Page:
Benson Kipruto raises his arms at the finish line after winning the Boston Marathon last October.

Benson Kipruto

Kenya

Age: 31

Kipruto launched a timely push down the 22nd mile to victory last October in Boston, finishing in 2:09:51, his third career marathon win. Earlier in the year, he won in Prague (2:10:16). On February 20, he finished second in the Guadalajara Half Marathon in 1:01:30, with his personal best in this distance being 1:00:06 in 2020 in Prague, Czech Republic. He won the 2019 Toronto Marathon with a personal best of 2:05.13.

Birhanu Legese

Ethiopia

Age: 27 years old

Legese, a two-time Tokyo Marathon winner, has run five marathons in less than 2:05 hours, and he has the best personal best in that area from Boston (2:02:48, 2019 Berlin). He has no victory to show for his three best marathon times – second in Berlin, third in Valencia, Spain (2:03:16) and sixth in Dubai (2:04:15). His first victory in Tokyo came in cold and rainy conditions. Legese currently holds a world No. 2 ranking in Boston, and has already been No. 1 for 99 weeks.

Women

Degitu Azimeraw

Ethiopia

Age: 23 years old

Azimeraw is a runner to watch on the world stage, with considerable success already early in her career. At just 20, she broke the Amsterdam Marathon record on her first attempt at 26.2 miles in 2019, posting a 2:19:26, the second-fastest start for a woman over the distance. She withdrew less than a week after the 2020 London Marathon after testing positive for COVID-19, but last year she moved up to second in London, clocking 2:17:58.

Peres Jepchirchir celebrates his gold medal in the Olympic marathon last summer in Japan.

Peres Jepcherchir

Kenya

Age: 28 years old

After becoming a world-class half-marathoner, Jepchirchir rose through the ranks to become a runner to beat on the world marathon circuit. Jepchirchir, who clocked a personal best 2:17:16 in Valencia in 2020, had a standout 2021, winning Olympic gold in Sapporo (2:27:20) in August and then even bettering that time in winning the New York City Marathon (2:22:39) in November, becoming the first to win at the Olympics and New York in the same year.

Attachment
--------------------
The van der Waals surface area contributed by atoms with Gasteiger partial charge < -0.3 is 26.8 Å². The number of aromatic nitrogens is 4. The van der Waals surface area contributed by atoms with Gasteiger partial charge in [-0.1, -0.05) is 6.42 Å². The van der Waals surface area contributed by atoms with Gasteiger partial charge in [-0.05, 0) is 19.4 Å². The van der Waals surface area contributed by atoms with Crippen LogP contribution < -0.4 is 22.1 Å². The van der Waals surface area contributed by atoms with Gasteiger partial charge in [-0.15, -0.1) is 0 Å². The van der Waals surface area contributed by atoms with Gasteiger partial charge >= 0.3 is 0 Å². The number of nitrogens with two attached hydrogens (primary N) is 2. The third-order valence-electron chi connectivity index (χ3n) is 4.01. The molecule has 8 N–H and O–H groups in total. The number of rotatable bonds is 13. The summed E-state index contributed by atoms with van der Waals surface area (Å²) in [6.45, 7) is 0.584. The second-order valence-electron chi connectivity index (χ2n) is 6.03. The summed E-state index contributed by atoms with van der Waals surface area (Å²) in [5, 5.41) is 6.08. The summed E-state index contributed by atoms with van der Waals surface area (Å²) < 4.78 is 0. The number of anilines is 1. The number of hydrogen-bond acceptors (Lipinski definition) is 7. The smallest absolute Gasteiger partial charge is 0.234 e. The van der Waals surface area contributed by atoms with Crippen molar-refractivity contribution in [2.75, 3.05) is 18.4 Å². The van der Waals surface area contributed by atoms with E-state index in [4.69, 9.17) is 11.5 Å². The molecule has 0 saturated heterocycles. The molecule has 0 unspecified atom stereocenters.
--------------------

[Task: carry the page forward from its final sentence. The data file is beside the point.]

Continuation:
Joyciline Jepkosgei has personal best No. 2 in the women's field at this year's Boston Marathon.

Joyciline Jepkosgei

Kenya

Age: 29

The first Kenyan to break six world records in six months, Jepkosgei is a former half marathon world record holder, the first woman to break 65 minutes (1:04:51, Prague, 2017). She made her New York Marathon debut in 2019, with a victory in 2:22:38, the second fastest on the women’s course. Jepkosgei was nearly five minutes behind in their win in London last year, posting a personal best 2:17:43.

Edna Kiplagat breaks the tape by winning in Boston in 2017.

Edna Kiplagat

Ethiopia

Age: 42 years old

She was born in the 70s, but Kiplagat showed she was still a force in the World Marathon Majors last October by finishing second in Boston for the second time. His victory in Boston in 2017 is one of three majors in the marathon, with six second places and one third. Kiplagat also won the 2011 and 2013 World Championships and finished second in 2017. His best time is 2:19:50, but that was while finishing second in London 10 years ago.

Etagegn Woldu

Ethiopia

Age: 25 years old

She has only run a marathon once, but finished second to Nancy Jelagat in Valencia last December in 2:20:16. Woldu won over distances between 10,000 meters and the half marathon. In 2018, she clocked a personal best of 1:09:22 at the Istanbul Half Marathon, less than a month after posting 1:11:27 in Lisbon. That year she also won a 10K in Washington. She perfected herself with a personal best of 10 km at the end of March at 33:00 in Ethiopia.